• On the ROI of sustainability: I can’t wait to read news of more companies describing the ROI of investments in a low-carbon economy this week. At the same time, what we need even more is a positive ROI on all sustainability efforts, in ways that satisfy business leaders and investors alike. Thankfully, there are now hundreds of studies showing multiple financial benefits of well-run sustainability programs and other sustainability-driven investments. Among the most compelling recent reports on this are ones by IO Sustainability, CSRHub, Morgan Stanley Institute for Sustainable Investing and HIP Investor, among others.
  • On inspiring a purpose-driven Millennial generation to contribute: Millennials (among many others, of course) will surely be out on the streets of NYC this week to voice their concerns and values. What is equally impactful is to keep giving them ways to be involved throughout the year. A lot of work is being done by companies to harness the energy of this purpose-driven generation and transform company cultures and sustainability programs. On the cutting edge, in my mind, are two trends: understanding how to shift system-change dimensions within companies, grounded in the latest social science and firm metrics demonstrating progress; and learning how to unleash Millennials’ investing potential through high-impact portfolios, now available as cleverly designed 401(k) plans and other compensation packages.
  • On solving the materiality quagmire: What social and environmental impacts are truly material? And how does one distinguish between what is and isn’t material? And then, material to whom — solely shareholders, or all stakeholders? These simple questions often result in massive heated debates and, even worse than that, inaction or lack of decisiveness in measuring and reporting sustainability impacts. Will Climate Week NYC help us figure out these thorny questions around materiality? I doubt it, and yet in theory that should be high on the priority list.
  • On practical web-based tools that help advance ambitious multi-impact sustainability programs: The proliferation of practical sustainability tools, whether web-based or not, is both a blessing and a curse. On the one hand, tools can and often do make the lives of sustainability professionals easier by allowing them to perform a range of projects — such as embedding sustainability innovation criteria within company- or product-level strategy, modeling ROI, and getting senior management buy-in, among others — faster and more cost-effective. On the other hand, so many tools with such a large variety of applications have appeared that it has become virtually impossible to track and make sense of them all. In a sense, Climate Week NYC exacerbates this situation, seeing as more and more solution providers continue to enter the picture with new tools. Are there ways to pool and compare the massive ecosystem of tools? Yes, there are, but harmonization of tools isn’t high on the priority list for this week, either.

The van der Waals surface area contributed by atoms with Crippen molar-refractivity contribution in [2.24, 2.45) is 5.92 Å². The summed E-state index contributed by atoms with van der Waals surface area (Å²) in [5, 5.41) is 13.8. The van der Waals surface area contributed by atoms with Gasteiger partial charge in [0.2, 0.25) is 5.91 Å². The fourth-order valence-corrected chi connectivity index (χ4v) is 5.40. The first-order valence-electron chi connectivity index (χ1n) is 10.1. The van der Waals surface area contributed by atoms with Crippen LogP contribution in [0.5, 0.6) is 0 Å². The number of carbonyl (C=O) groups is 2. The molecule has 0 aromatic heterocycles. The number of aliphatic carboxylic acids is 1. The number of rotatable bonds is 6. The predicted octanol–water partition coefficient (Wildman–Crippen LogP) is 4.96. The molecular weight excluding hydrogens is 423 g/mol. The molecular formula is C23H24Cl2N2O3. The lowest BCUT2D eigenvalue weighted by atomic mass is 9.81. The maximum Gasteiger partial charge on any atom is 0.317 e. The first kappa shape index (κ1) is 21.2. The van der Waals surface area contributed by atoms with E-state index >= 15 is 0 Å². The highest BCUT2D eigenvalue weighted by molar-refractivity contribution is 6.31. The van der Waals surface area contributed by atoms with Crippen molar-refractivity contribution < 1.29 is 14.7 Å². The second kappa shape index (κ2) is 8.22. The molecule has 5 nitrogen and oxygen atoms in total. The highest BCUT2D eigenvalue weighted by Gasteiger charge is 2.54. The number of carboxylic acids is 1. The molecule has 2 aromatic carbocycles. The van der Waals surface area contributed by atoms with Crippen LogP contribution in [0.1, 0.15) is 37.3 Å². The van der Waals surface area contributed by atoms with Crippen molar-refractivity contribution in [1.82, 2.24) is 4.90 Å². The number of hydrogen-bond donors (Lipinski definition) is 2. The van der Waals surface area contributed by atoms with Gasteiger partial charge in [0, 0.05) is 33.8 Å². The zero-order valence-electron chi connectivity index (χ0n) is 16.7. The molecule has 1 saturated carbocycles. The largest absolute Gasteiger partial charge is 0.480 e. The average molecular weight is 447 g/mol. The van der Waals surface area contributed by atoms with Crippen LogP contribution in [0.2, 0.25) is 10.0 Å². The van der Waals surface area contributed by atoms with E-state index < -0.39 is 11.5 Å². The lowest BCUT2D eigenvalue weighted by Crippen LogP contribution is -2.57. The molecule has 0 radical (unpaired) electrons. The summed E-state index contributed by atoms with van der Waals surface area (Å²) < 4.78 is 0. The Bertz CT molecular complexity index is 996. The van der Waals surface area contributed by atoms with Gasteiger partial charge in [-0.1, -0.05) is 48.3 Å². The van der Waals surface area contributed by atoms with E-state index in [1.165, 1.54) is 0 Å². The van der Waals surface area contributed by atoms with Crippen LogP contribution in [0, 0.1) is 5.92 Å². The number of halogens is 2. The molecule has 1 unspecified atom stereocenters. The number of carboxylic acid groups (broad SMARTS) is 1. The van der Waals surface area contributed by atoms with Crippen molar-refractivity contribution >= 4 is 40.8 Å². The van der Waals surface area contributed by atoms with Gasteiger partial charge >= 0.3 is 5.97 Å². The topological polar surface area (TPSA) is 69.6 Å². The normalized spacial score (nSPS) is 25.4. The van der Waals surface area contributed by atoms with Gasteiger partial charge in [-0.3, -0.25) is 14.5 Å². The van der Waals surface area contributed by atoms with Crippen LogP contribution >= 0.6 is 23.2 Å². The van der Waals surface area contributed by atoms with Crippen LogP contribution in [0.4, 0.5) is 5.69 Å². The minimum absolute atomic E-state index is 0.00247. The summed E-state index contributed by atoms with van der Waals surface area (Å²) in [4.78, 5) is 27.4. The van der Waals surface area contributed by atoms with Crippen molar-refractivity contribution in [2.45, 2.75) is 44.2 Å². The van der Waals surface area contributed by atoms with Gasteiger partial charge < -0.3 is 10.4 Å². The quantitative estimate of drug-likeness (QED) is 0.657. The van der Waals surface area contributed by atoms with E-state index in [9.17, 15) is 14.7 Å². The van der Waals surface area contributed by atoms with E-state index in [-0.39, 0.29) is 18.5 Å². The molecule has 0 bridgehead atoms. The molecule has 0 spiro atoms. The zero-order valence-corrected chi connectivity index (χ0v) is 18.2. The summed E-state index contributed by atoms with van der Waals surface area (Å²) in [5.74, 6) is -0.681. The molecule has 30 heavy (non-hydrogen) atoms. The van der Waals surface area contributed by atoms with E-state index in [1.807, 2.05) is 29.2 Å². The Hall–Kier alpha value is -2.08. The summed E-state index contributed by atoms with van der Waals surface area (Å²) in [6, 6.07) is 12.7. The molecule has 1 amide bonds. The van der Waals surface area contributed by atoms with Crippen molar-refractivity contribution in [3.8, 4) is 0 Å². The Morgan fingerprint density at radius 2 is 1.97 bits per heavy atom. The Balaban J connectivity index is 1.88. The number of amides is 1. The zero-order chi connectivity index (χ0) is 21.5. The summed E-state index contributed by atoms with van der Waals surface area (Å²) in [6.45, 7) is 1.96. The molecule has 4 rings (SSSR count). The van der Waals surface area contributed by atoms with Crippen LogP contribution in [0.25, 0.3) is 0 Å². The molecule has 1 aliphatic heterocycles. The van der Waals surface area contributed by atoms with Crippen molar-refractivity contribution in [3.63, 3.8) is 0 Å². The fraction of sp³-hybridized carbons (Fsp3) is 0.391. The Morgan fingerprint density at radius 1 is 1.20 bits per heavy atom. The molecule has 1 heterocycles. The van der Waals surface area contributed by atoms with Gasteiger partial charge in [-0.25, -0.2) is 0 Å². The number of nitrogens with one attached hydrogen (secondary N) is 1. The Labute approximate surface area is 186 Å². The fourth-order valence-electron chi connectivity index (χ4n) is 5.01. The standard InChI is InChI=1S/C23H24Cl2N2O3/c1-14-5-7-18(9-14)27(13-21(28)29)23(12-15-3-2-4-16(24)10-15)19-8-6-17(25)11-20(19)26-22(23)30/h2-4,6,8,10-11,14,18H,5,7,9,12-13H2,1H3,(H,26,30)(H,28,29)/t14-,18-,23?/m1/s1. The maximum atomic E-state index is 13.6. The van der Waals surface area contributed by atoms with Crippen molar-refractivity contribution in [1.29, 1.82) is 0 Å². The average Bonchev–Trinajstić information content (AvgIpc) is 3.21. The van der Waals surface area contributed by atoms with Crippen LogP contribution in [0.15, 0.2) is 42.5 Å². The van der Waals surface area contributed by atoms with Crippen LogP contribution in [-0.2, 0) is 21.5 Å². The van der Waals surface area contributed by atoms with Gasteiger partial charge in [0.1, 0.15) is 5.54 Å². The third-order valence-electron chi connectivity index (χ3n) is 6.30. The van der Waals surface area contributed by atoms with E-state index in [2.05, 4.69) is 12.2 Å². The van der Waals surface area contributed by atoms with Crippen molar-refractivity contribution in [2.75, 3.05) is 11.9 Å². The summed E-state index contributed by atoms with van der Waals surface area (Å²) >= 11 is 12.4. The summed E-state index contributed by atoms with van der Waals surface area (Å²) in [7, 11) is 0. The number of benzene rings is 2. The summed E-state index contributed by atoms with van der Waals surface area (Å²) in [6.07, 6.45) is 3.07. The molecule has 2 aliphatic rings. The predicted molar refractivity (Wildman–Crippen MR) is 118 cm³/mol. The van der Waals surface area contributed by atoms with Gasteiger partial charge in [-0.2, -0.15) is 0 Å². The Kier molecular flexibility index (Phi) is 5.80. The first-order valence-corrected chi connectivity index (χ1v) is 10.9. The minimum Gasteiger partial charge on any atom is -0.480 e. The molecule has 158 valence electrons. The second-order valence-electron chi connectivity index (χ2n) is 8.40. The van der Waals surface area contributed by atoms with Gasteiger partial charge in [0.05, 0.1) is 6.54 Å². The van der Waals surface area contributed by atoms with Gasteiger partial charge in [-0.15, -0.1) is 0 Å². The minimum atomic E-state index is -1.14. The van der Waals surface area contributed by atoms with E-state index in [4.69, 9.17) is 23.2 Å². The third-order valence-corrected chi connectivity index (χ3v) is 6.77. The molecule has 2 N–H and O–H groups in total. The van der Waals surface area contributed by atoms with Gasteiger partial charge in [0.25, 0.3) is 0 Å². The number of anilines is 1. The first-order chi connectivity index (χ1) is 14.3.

All in all, Climate Week NYC is fantastic in that it gives us all many reasons to contemplate not just incremental advances, but the whole big picture and everything needed to get to a truly sustainable economy. Business executives and other leaders would be smart to use the occasion and make a note to follow up on all above-and-beyond-Climate-Week issues raised above. For those who realize the value of doing so, I hope to see you at New Metrics ’15, October 6-8th in Boston, where we will explore everything I raised in this blog post.